Race report: Our obstacle racing columnist Paul Hayward meets his toughest challenge yet at the Outdoor Fitness Man vs Mountain race, powered by Merrell & Rat Race - September 6, 2014
Man vs Mountain has always been one of those events that you look at in the Rat Race "Ratalouge" and think "that looks amazing", but the thought process ends there. Or it did until this year. This year I wanted to race 20 miles across Snowdon in Wales, or at least I thought I did.
This "race" takes place on the highest point in the British Isles outside of the Scottish Highlands. Snowdon boasts an impressive elevation of 1,085 metres and is linked to "afanc" (a water monster); whilst sounding fantastic - this is not a race for the faint hearted. I would even say that it is not a race for a lot of people but with a record 934 entrants this year – clearly I am wrong in this view.
As though we could be in any doubt of the magnitude of the event, Rat Race sent an email a few weeks before the event, outlining the "essential kit", ranging from a survival bag to a whistle, that is not optional and you will need if you want to race. Queuing in a camping store and explaining that you need the bag to run up a mountain brings it home that this is not Men's Health Survival of the Fittest or Dirty Weekend, this is actually a full blown serious race.
Before setting of I compiled my kit including a pair of Merrell Bare Access Trail that are designed for trail running. I must say that they looked and felt the part, unlike me, and inspired some confidence that I may make it through this race.
On arriving at Llanberis, our new home for 48 hours, you cannot help but notice the idyllic scenery. Regular readers will recall that I have moaned about and/or delighted in the horrendous hills I have faced during the last 24 months. I need to edit all of those articles to "blemishes" on the countryside - the real hills are found here, in North Wales. For example the hill to the campsite was enough of an incline to break a sweat and we were not even near the mountains.
At 8.15am the next morning I was stood with Run247 colleague and hero Mr Paul Shanley and 200 fellow competitors at Caernarfon Castle. What follows can be summed up in one word – horrendous or amazing - I cannot quite decide.
The race began with a five mile jaunt to one of the entrances to Snowdon, across paths, roads and small trails. Each mile we gradually got higher and higher, only to come back down again! After the first couple of "hills"; I slowly realised what I was about to take on, as these knock the rhythm out of you completely, your legs become tired and you haven't even made it to the mountain.
On reaching mile eight, after the first pit stop, serving more chocolate and cakes than I have ever seen, the path began to lead to Snowdon and for the next four miles I was treated to some of the most incredible views that you can imagine.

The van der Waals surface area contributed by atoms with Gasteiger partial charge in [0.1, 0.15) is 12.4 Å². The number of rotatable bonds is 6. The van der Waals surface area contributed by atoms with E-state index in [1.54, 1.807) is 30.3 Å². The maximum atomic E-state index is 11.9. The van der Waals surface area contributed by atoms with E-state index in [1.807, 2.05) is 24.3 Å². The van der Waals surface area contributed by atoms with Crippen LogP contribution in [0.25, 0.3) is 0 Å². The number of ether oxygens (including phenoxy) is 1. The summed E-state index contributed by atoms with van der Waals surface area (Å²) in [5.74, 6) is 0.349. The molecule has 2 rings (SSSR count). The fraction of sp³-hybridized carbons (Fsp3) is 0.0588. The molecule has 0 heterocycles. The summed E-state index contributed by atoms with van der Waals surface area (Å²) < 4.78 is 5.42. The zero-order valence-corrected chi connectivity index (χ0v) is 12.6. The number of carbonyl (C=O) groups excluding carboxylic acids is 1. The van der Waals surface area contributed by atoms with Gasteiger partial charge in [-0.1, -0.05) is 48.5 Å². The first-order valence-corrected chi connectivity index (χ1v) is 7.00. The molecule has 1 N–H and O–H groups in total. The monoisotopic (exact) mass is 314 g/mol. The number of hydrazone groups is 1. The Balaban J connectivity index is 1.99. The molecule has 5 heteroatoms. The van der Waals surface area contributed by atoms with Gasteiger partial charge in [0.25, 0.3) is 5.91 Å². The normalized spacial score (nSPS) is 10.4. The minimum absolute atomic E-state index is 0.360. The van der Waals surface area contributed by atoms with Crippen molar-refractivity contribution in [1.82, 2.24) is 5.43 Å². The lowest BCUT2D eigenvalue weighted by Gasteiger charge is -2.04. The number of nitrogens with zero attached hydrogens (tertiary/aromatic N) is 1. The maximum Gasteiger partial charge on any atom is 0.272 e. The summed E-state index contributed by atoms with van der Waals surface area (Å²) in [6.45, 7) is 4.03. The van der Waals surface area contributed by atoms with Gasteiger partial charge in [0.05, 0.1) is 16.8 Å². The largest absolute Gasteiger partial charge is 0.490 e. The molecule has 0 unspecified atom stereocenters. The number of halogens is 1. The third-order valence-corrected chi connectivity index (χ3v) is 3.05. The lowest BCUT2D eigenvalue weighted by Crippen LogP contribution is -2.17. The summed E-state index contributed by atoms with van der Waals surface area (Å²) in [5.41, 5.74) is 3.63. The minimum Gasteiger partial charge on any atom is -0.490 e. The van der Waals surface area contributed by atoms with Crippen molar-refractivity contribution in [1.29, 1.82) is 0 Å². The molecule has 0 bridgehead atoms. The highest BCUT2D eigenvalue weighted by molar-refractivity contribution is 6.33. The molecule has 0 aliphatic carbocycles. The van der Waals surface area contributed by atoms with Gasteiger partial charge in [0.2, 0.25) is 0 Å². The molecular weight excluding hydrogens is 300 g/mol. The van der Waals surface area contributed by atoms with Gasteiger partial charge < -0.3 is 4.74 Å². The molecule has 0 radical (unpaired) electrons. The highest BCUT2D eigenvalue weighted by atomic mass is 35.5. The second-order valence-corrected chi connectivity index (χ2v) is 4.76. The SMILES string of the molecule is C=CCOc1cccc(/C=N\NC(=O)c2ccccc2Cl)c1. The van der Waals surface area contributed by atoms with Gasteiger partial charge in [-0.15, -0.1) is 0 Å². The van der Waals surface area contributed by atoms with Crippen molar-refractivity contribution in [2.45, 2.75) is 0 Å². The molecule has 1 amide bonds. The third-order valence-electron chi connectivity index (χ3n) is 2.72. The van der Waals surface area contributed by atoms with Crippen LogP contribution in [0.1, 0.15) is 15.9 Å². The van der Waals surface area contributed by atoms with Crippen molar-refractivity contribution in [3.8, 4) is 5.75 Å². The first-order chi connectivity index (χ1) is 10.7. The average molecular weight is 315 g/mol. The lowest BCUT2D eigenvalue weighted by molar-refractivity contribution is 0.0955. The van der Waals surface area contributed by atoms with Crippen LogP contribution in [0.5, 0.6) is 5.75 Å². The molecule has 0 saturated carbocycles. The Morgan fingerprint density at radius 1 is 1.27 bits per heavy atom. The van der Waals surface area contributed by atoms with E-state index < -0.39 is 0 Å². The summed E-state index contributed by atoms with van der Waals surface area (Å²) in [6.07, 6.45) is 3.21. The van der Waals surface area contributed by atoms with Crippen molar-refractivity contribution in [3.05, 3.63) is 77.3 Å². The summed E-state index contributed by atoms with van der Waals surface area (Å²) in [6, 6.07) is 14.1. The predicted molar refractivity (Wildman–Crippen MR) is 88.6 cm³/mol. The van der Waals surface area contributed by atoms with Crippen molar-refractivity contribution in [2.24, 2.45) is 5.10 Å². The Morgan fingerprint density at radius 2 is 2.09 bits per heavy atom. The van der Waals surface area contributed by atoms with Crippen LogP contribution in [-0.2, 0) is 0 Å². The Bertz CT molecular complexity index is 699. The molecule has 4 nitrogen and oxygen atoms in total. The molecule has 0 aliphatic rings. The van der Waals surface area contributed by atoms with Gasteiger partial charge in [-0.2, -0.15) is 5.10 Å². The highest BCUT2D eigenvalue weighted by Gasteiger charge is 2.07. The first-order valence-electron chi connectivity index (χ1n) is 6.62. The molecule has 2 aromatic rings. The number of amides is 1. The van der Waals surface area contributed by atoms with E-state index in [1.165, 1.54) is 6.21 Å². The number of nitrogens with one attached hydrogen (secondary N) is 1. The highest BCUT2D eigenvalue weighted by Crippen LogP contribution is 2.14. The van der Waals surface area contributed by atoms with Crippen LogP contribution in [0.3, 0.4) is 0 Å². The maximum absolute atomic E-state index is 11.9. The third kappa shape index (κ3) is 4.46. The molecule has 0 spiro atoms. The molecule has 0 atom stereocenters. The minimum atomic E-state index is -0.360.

The "essential information" states that you have your two legs to rely upon to get you there and back, and this is no understatement. Bar my fellow competitors I was on my own, surrounded by mountains and some of the most beautiful countryside I have ever seen. The hills were separated by a number of downhill sections that, whilst hugely enjoyable and a welcome reprieve from climbing, made me realise that all of that effort; all of that climbing - was for nothing, although the miles were ticking off.
The pain I felt now was nothing compared to what happens at mile 12, the climb to Snowdon. What started as a steep climb soon turned into an impossible effort to get to the top of this mountain. If you are in any doubt of the extent of the brutality, my Garmin was happily beeping away at 29.08 minute miles as I passed professional mountain climbers with all sorts of poles.
Thomas Blanc, the male winner of this year's Man vs Mountain, hails from the French mountains and told me that "you cannot beat a mountain, she will decide if she lets you up". This is the understatement of the year - on reaching the end of a climb, we were faced with another twist or turn leading up the mountain and I wondered if she just did not like me.
Luckily I was distracted from this thought process through the breathtaking, in many ways, view. I have never seen anything like this and it made me think how lucky I was to be doing this race and having this experience.
On reaching the top, staring out at the top of "the stairs" over and across Wales, I didn't really know what to do bar gasp in awe - it really was quite something to see. After checking in, refuelling and taking some pictures, the task was to get back down again - a mere seven miles to the finish line.
As I began the descent, with my legs burning from the horrendous climb that they had just endured; I saw the famous train and members of the public smiling as they climbed Snowdon in comfort. I had been told that it was £20 to get the train and although completely cheating, thoroughly tempting.